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New faith community springs up in the new year

Posted: January 23 2021 at 11:20 PM
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Wellspring UMC in Oswego holds its first church conference via Zoom with Aurora District Superintendent Jeffry Bross after launching on Jan. 1, 2021.

A new faith community in Oswego, Ill., is springing up in the new year. Wellspring UMC launched on January 1, 2021, with the Rev. Corey Ashley serving in the former Oswego Campus of Wheatland Salem UMC. On the heels of a difficult year for churches with the pandemic and restrictions on in-person services, some may ask, ‘is this the right time to plant a church?’

“It goes without saying that 2020 was a strange year. In a lot of ways, it feels like the world has been knocked back on its heels. Division, health crisis, political turmoil, injustice, economic calamity and more have become trademarks for 2020,” said Ashley, who served as the Oswego Campus Associate Pastor. “Yet, when we look to church history, we find that it is in times of hardship and strife that the church can shine its brightest.”

Ashley says the mission of Wellspring is focused on the United Methodist’s mission of “making disciples of Jesus Christ for the transformation of the world.” In Kendall County, where the church sits, surveys show that more than 57% of the population is disconnected from a religious institution, which is about 73,500 people in the area. Ashley says one of the church’s vision is closing the divide in the community.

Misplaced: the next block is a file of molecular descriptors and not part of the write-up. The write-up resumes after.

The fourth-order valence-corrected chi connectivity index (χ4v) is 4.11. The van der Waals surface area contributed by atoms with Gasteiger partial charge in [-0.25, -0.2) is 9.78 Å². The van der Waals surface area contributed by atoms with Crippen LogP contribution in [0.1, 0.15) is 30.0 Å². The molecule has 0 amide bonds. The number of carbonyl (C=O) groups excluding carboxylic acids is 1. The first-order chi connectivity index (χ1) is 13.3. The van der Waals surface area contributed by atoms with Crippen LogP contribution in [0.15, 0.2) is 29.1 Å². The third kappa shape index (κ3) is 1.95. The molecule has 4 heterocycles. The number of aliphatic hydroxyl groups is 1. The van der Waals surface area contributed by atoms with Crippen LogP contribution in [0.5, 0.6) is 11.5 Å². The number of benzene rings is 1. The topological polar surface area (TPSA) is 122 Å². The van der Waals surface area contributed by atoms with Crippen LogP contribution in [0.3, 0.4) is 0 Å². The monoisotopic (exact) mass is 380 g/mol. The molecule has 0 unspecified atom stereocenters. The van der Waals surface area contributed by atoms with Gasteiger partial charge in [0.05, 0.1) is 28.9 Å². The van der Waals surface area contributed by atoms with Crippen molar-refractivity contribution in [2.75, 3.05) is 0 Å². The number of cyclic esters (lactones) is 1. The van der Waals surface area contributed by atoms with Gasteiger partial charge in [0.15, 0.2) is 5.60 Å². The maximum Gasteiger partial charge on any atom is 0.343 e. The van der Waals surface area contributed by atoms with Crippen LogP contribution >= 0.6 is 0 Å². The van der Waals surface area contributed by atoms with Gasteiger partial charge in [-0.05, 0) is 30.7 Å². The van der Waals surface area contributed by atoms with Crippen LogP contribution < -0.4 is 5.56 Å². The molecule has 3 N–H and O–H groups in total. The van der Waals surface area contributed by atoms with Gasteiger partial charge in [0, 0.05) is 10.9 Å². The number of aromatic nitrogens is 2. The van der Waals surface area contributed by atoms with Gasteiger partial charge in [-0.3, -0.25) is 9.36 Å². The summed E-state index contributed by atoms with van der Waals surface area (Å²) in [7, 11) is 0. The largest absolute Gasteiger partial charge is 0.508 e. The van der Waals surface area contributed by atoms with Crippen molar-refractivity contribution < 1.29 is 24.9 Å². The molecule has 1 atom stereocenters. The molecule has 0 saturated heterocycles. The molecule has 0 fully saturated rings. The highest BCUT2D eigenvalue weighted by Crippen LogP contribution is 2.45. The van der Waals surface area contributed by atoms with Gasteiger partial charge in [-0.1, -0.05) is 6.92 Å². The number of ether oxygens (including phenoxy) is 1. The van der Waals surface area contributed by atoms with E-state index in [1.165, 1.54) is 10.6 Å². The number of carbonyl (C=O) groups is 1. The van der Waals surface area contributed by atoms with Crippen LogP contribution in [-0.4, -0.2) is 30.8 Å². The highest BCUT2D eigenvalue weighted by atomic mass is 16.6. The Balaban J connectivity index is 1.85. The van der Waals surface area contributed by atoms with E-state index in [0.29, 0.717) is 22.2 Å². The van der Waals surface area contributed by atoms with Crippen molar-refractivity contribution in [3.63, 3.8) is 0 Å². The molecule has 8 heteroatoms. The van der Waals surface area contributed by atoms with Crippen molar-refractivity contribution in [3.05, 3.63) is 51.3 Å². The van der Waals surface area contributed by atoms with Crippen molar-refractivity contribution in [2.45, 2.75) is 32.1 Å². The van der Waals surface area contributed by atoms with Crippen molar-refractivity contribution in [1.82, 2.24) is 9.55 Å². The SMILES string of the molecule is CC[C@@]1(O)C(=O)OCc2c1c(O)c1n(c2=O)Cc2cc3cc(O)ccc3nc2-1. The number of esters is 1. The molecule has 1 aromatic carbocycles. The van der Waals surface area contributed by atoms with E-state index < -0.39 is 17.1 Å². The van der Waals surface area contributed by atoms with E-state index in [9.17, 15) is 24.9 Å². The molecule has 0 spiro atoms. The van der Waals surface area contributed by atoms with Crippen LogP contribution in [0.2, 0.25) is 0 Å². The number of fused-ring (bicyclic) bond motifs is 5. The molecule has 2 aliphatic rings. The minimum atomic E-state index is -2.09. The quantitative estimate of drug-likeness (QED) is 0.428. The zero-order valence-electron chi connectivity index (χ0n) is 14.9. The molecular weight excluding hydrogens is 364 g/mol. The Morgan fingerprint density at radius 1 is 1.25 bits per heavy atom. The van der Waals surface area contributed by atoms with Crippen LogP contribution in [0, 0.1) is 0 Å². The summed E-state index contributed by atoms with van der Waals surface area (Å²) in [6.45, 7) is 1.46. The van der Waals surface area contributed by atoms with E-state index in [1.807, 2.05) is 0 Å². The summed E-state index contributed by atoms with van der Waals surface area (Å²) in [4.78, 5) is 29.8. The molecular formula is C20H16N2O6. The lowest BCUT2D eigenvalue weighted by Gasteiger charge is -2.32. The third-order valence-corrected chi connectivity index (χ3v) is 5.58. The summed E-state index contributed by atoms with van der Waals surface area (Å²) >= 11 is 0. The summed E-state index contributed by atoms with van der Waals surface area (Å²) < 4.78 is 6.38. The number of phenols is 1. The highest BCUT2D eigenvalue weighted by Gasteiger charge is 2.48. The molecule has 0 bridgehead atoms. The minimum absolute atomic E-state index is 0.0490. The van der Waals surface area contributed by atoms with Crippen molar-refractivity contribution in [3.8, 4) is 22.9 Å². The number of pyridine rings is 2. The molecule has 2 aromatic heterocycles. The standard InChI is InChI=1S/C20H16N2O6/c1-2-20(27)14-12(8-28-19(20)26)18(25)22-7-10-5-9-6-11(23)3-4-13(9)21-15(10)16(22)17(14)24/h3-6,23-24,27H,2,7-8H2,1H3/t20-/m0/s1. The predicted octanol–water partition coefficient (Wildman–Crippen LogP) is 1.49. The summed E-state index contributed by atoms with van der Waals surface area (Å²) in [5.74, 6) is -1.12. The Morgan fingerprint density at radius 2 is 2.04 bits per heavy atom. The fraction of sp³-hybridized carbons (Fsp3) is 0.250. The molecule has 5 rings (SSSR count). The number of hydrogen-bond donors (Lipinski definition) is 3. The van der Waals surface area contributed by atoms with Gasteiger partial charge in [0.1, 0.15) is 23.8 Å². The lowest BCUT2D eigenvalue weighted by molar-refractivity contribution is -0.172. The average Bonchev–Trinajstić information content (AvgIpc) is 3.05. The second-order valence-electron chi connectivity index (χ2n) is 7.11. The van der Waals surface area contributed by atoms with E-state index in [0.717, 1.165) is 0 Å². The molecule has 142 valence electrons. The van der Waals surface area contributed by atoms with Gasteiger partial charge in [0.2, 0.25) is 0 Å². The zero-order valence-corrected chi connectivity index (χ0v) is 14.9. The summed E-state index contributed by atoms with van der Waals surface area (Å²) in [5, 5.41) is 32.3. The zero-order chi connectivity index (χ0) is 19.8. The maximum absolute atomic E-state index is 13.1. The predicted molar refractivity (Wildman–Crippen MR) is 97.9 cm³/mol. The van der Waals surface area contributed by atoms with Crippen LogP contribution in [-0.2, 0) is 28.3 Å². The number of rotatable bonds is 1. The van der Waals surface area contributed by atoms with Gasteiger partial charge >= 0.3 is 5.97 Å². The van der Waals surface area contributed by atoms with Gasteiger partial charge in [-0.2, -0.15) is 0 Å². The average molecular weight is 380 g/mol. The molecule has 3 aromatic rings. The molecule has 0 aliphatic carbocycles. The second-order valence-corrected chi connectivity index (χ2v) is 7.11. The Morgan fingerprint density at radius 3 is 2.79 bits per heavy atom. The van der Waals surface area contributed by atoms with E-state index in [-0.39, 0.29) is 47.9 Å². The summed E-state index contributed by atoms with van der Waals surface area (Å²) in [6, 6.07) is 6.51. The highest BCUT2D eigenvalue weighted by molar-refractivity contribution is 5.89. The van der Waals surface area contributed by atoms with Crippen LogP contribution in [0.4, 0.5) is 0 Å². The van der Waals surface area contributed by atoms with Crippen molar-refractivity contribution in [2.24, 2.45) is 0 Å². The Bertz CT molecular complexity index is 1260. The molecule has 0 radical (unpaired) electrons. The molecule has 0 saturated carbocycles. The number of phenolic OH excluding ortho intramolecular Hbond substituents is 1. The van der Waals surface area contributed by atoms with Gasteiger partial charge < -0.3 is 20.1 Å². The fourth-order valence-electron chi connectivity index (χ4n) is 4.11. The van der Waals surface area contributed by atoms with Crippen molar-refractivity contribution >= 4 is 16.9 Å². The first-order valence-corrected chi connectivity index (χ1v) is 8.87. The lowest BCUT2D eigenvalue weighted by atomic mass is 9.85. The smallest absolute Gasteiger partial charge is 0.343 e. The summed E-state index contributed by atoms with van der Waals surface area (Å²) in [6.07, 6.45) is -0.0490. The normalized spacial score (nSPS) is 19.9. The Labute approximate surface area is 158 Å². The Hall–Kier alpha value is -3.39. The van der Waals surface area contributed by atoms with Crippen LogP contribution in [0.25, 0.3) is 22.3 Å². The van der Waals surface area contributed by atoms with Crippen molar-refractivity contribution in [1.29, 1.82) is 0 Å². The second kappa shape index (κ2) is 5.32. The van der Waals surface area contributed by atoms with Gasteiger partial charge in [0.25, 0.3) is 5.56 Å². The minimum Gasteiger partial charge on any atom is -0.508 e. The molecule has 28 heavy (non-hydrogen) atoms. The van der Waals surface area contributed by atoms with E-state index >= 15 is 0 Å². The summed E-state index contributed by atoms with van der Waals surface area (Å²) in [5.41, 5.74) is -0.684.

“We believe we are called to be a community that faithfully lives out our mission and therefore closes the divide by reaching non-religious people who are disconnected from the church; by addressing the injustices in our community and building bridges of healing; by connecting new generations to the church and raising leaders; and by breaking the cycles of poverty in our community, ” said Ashley.

The church community is already taking the first steps in fulfilling its vision. Wellspring partnered with the local school district to adopt two families for Christmas.

“Even before we launched, our church community went above and beyond with gifts, food and finances for holiday bills with local a ‘adopt-a-family program’,” said Ashley.

Wellspring UMC’s website also includes resources to support the NIC’s strategic goal that “racism is incompatible with Christian teaching.” Ashley says Wellspring is committed to challenging the unjust power structures that support racism and working for equality in all areas of life.

The church held its first church conference on Jan. 11 via Zoom with Aurora District Superintendent Jeffry Bross celebrating its first nominations and ministry leadership teams and is working toward becoming a chartered church.

Wellspring honors its past, which began more than 170 years ago when German families began arriving in the Oswego Township and settled on the rich farmland of the Oswego Prairie. The faith-filled community of farmers first gathered for church in their homes. As their congregation grew in numbers, they raised the money to construct their first church building in 1848.

The church building is located at 1217 Wolf Road and is a historical landmark in Kendall County, most recognized by the lighted red cross on top of the bell tower, which illuminates the night sky as a beacon of God’s light.

The church’s worship is currently online on Sundays at 9:30 a.m. on its Watch page, YouTube Channel, and Facebook Page. Ashley says they’re focused on being a grace-filled presence in the community and excited to welcome people inside the church sanctuary when it’s safe and appropriate.

To learn more about Wellspring and to find services and activities, visit wellspringumc.church.

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